Both eayss can be mixed.

If sub-queries are necessary, they can be introduced as OrientSupport::OrientQuery or as »let-block«.

  OQ = OrientSupport::OrientQuery
  q = OQ.new from: 'ModelQuery'
  q.let << "$city = adress.city"
  q.where = "$city.country.name = 'Italy' OR $city.country.name = 'France'"
  q.to_s
  # => select from ModelQuery let $city = adress.city where $city.country.name = 'Italy' OR $city.country.name = 'France'

or

  q =  OQ.new
  q.let << {a: OQ.new( from: '#5:0' ) }
  q.let << {b: OQ.new( from: '#5:1' ) }
  q.let << '$c= UNIONALL($a,$b) '
  q.projection << 'expand( $c )'
  q.to_s  # => select expand( $c ) let $a = ( select from #5:0 ), $b = ( select from #5:1 ), $c= UNIONALL($a,$b)

or

  last_12_open_interest_records = OQ.new from: OpenInterest, 
					order: { fetch_date: :desc } , limit: 12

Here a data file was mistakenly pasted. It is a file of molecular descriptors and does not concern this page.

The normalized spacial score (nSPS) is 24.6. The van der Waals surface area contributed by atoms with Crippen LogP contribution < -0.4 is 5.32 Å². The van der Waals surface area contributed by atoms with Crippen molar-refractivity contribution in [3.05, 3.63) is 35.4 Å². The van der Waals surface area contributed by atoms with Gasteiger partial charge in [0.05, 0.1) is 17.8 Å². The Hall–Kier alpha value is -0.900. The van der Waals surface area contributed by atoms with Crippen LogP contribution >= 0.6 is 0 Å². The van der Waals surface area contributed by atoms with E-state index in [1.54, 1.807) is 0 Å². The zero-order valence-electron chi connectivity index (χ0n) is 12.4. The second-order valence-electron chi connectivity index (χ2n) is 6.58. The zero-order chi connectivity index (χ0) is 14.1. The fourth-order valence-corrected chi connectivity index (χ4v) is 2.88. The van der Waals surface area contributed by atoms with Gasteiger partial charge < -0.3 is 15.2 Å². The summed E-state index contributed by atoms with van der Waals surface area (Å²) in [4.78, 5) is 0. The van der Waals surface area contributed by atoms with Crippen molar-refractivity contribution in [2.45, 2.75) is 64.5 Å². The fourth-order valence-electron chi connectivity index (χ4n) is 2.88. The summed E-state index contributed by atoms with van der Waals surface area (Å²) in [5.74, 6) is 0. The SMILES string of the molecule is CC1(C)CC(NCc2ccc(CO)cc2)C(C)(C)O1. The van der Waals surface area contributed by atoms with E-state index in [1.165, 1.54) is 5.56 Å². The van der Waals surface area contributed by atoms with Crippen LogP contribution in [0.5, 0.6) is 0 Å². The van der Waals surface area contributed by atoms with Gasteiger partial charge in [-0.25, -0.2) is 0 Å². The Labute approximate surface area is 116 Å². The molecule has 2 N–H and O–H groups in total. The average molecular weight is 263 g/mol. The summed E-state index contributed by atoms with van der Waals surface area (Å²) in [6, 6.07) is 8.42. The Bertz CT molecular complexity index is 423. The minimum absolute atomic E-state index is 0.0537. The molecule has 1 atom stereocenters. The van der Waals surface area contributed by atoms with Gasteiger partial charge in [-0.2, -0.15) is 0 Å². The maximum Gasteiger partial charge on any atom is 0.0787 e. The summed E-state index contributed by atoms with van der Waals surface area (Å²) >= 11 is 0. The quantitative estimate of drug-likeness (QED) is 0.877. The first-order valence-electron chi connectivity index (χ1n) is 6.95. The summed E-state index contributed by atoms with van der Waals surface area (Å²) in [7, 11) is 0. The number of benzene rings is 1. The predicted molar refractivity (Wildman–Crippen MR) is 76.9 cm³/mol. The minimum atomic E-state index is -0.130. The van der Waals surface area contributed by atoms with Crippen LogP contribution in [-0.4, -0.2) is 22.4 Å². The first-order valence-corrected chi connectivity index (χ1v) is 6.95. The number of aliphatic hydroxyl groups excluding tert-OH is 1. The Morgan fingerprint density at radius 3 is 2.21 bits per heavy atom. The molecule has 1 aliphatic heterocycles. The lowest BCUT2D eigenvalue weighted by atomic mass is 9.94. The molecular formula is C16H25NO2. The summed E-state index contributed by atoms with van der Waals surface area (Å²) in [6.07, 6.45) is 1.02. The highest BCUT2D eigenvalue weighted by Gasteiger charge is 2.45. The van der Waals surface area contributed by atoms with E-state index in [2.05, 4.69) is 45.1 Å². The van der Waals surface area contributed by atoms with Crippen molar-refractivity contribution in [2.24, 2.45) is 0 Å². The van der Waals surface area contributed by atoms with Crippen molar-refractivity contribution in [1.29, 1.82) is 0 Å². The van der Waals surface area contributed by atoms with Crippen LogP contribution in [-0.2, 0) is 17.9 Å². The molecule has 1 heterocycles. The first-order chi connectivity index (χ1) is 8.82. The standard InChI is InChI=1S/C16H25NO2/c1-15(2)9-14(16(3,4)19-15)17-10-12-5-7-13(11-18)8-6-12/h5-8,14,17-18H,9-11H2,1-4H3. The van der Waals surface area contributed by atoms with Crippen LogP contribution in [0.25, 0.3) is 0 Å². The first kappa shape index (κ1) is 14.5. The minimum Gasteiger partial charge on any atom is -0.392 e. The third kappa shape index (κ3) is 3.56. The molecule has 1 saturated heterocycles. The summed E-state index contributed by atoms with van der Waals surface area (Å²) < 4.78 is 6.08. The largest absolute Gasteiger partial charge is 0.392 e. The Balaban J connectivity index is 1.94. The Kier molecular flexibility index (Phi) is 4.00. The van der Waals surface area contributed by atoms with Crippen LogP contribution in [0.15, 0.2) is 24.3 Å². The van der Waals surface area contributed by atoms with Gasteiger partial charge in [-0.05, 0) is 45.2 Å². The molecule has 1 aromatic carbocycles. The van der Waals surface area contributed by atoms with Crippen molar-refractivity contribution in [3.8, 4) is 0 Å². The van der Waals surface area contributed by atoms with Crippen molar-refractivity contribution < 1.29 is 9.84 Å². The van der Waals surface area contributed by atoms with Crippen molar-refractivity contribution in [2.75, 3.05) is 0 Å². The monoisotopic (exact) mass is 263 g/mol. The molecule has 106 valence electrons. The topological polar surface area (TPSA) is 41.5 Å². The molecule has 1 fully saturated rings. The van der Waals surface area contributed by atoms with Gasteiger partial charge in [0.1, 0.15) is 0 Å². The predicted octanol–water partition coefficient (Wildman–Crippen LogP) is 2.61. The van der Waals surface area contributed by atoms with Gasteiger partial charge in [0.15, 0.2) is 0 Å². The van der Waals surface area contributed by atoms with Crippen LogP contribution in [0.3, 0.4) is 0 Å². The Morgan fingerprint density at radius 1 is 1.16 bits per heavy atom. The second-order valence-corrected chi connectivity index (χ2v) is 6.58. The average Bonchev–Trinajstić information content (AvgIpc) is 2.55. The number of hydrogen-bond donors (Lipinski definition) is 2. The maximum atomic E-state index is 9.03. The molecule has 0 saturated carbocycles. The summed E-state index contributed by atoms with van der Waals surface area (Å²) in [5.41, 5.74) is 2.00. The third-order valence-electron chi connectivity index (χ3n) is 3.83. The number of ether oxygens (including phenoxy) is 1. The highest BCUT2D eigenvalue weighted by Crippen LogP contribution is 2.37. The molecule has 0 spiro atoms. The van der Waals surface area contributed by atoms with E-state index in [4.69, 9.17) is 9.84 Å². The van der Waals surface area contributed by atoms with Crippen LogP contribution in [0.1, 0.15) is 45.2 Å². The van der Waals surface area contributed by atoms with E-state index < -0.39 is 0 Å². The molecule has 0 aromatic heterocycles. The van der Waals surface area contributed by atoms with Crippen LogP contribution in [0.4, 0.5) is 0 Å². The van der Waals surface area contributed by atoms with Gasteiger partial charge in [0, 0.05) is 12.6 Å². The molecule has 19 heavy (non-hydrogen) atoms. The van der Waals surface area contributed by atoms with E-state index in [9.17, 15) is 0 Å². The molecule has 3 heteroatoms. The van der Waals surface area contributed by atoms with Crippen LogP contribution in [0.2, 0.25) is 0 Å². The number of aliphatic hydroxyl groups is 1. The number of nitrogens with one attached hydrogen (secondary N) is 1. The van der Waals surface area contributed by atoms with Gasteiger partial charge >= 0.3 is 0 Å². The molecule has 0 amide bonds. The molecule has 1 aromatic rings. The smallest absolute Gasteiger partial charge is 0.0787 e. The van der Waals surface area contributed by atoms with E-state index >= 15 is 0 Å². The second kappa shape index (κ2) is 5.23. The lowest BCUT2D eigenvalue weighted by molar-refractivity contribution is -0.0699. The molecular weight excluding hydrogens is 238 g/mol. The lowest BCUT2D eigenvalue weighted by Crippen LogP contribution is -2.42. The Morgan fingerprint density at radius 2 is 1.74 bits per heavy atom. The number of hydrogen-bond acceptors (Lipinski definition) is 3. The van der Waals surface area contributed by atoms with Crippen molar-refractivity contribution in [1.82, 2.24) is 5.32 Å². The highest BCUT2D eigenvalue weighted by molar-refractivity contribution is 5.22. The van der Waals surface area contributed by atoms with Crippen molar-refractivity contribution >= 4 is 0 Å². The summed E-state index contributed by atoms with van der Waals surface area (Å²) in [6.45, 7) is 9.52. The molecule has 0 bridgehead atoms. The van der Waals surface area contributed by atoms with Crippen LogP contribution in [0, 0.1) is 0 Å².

bunch_of_contracts = OQ.new from: last_12_open_interest_records, 
			      projection: 'expand( contracts )'
  distinct_contracts = OQ.new from: bunch_of_contracts, 
			      projection: 'expand( distinct(@rid) )'

  distinct_contracts.to_s
   => "select expand( distinct(@rid) ) from ( select expand( contracts ) from ( select  from open_interest order by fetch_date desc limit 12 ) ) "

  cq = ORD.get_documents query: distinct_contracts

this executes the query and returns the adressed rid's, which are eventually retrieved from the rid-cache.

Match

A Match-Query starts at the given ActiveOrient::Model-Class. The where-cause narrows the sample to certain records. In the simplest version this can be returned:

  ORD.create_class :Industry
  Industry.match where:{ name: "Communications" }
  => #<Query:0x00000004309608 @metadata={"type"=>"d", "class"=>nil, "version"=>0, "fieldTypes"=>"Industries=x"}, @attributes={"Industries"=>"#21:1", (...)}>